Bernoulli distribution

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Bernoulli
Parameters
Support
pmf
CDF
Mean
Median
Mode
Variance
Skewness
Ex. kurtosis
Entropy
MGF
CF
PGF
Fisher information

In probability theory and statistics, the Bernoulli distribution, named after Swiss scientist Jacob Bernoulli,[1] is the probability distribution of a random variable which takes the value 1 with success probability of and the value 0 with failure probability of . It can be used to represent a coin toss where 1 and 0 would represent "head" and "tail" (or vice versa), respectively. In particular, unfair coins would have .

The Bernoulli distribution is a special case of the two-point distribution, for which the two possible outcomes need not be 0 and 1. It is also a special case of the binomial distribution; the Bernoulli distribution is a binomial distribution where n=1.

Properties[edit]

If is a random variable with this distribution, we have:

The probability mass function of this distribution, over possible outcomes k, is

This can also be expressed as

The Bernoulli distribution is a special case of the binomial distribution with .[2]

The kurtosis goes to infinity for high and low values of , but for the two-point distributions including the Bernoulli distribution have a lower excess kurtosis than any other probability distribution, namely −2.

The Bernoulli distributions for form an exponential family.

The maximum likelihood estimator of based on a random sample is the sample mean.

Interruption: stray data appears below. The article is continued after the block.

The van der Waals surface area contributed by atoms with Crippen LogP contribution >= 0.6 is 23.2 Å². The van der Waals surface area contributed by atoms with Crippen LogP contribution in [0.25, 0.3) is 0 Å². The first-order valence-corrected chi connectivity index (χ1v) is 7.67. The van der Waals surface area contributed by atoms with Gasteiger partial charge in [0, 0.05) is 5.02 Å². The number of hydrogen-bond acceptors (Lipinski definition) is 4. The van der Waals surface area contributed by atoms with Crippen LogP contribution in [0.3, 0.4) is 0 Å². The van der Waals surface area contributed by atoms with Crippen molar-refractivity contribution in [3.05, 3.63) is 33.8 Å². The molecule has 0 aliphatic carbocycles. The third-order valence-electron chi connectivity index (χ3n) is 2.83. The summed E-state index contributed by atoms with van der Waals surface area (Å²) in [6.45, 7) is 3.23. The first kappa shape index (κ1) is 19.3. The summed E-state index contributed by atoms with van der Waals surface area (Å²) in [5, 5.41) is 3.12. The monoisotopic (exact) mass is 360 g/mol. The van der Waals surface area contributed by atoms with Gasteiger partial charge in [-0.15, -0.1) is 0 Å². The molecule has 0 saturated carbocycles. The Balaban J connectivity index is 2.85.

Mean[edit]

The expected value of a Bernoulli random variable is

This is due to the fact that for a Bernoulli distributed random variable with and we find

Variance[edit]

The variance of a Bernoulli distributed is

We first find

From this follows

Skewness[edit]

The skewness is . When we take the standardized Bernoulli distributed random variable we find that this random variable attains with probability and attains with probability . Thus we get

Related distributions[edit]

  • If are independent, identically distributed (i.i.d.) random variables, all Bernoulli distributed with success probability p, then
(binomial distribution).

The Bernoulli distribution is simply .

See also[edit]

Notes[edit]

  1. ^ James Victor Uspensky: Introduction to Mathematical Probability, McGraw-Hill, New York 1937, page 45
  2. ^ McCullagh and Nelder (1989), Section 4.2.2.

References[edit]

External links[edit]